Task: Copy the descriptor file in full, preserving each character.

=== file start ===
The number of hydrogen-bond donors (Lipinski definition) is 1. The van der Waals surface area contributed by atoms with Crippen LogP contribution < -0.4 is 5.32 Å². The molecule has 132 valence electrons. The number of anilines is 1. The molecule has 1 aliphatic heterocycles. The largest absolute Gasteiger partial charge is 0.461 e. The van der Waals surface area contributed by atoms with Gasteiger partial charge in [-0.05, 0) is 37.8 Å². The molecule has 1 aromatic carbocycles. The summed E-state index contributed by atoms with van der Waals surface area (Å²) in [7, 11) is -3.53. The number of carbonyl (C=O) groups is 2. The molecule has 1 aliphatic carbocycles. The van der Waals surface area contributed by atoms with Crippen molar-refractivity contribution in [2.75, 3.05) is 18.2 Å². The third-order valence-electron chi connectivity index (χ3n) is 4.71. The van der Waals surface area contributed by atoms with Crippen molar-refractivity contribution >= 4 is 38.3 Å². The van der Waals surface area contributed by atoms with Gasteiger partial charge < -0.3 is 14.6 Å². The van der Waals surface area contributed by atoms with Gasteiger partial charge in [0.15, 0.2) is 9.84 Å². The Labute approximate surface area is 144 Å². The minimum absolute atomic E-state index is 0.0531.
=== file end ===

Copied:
The number of hydrogen-bond donors (Lipinski definition) is 1. The van der Waals surface area contributed by atoms with Crippen LogP contribution < -0.4 is 5.32 Å². The molecule has 132 valence electrons. The number of anilines is 1. The molecule has 1 aliphatic heterocycles. The largest absolute Gasteiger partial charge is 0.461 e. The van der Waals surface area contributed by atoms with Gasteiger partial charge in [-0.05, 0) is 37.8 Å². The molecule has 1 aromatic carbocycles. The summed E-state index contributed by atoms with van der Waals surface area (Å²) in [7, 11) is -3.53. The number of carbonyl (C=O) groups is 2. The molecule has 1 aliphatic carbocycles. The van der Waals surface area contributed by atoms with Crippen molar-refractivity contribution in [2.75, 3.05) is 18.2 Å². The third-order valence-electron chi connectivity index (χ3n) is 4.71. The van der Waals surface area contributed by atoms with Crippen molar-refractivity contribution >= 4 is 38.3 Å². The van der Waals surface area contributed by atoms with Gasteiger partial charge < -0.3 is 14.6 Å². The van der Waals surface area contributed by atoms with Gasteiger partial charge in [0.15, 0.2) is 9.84 Å². The Labute approximate surface area is 144 Å². The minimum absolute atomic E-state index is 0.0531.